The shelf exist out of two wooden shelfs glued together. The top part has no holes, slots or anything and is just smooth. The bottom part is the one with holes and slots to house the led spots and copper pipes. I know that it is weird to use copper pipes to pull the wires trough but the risk of damage is so small and the power is so low that it doesn't really matter. I also use small rubber rings on the ends of the copper pipes to protect the wires. The holes in the shelf need to be the size of the led spots and the slots the size of the pipes. These sizes are based on how big your own desk is but you can get an idea by looking at the pictures. The bottom part must be a little bit bigger than the top so that after you glued them together you can sand the bottom part untill it has the shape of the top part. I designed my shelf with a long flat side on the back and a curve on the front which cause the left side to be deeper than the right side. Important is that the left and the rigth side are the size of the length and wide of your IKEA dressers, you don't want anything to stick out. For the left side I used a wide dresser which I placed with the drawers heading to the right side of the shelf and on the right side I used a smaller dresser with the drawers facing the front of the shelf. You can also see that the slot begins on the left side, my arduino is placed in the IKEA dresser, so you need to drill a hole on the top of the dresser into the slot so that the wires can go trough the hole into the slot.

Step 5: Putting Everything Together

I liked this part the most :) Screw the brackets into the slots, 2 brackest per copper pipe is enough. Click the pipes in the brackets. Pull the wires trough the pipes and connect them as explained in step 3 to the led's in the spots (see the pictures). For powering the arduino I used an 230V to 5V plug for in the socket (dutch sockets supply 230 V).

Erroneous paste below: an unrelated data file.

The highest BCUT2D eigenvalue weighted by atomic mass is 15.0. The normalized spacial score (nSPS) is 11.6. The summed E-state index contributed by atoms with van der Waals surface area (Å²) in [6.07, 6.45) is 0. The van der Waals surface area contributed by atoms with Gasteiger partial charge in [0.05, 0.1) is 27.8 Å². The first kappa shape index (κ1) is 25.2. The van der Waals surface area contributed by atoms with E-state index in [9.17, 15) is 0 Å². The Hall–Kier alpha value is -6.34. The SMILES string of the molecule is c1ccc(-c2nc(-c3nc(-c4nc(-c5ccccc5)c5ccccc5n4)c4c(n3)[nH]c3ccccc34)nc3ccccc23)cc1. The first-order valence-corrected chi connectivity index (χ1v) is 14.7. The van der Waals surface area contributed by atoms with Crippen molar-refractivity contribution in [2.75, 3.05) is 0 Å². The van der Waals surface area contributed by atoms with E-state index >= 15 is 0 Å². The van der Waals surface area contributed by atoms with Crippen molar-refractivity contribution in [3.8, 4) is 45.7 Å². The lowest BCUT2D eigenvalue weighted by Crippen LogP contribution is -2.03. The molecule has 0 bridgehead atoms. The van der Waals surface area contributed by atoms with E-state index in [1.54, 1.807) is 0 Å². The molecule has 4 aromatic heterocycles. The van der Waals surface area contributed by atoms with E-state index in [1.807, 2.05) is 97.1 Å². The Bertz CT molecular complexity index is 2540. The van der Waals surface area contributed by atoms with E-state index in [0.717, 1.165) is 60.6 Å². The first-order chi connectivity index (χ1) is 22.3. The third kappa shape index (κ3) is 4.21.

Step 6: The Code

I had a hard time programming because I don't have very much experience with writing programs so the code is written together with my neighbor who has way more experience with programming than I do.

special thanks to my father and neighbor for the help.

I hoped you enjoyed this instructables and good luck building it yourself.

<p>With 5v the wires can be exposed with no danger. The pipes look nice though they can't be seen I imagine.</p><p>zapp</p>
<p>Thanks! When sitting at the desk you can not see them. But it just looks better than yellow pvc in my opinion.</p>
<p>Looks <strong>AMAZING</strong></p>
<p>Well done!</p><p>I would recommend plastic tubes io. Copper: they are cheaper and in some countries running electric cables through metal tubes is forbidden! A sharp edge may damage the isolation of the cable and cause a short-circuit</p>
<p>Thanks. You're right about the copper but the change of damage is small because is use rubber tube ends. I also choose copper because I liked it for the design.</p>
great can I know your labour if he can tutor me programming
<p>Hey aomokeji,</p><p>I'm not sure if my neigbour wants to give lessons. Next to that arduino programming is actualy pretty simple and there are many ways to learn this from the internet. The arduino lessons from adafruit are a great way to learn arduino programming. Hope this is helpfull :-)</p>
Great project, it's nicely finished which so many others aren't. I wouldn't use copper pipe tho, expensive!
Oh my gosh I am so selling my old desk
<p>The color lighting looks great.</p>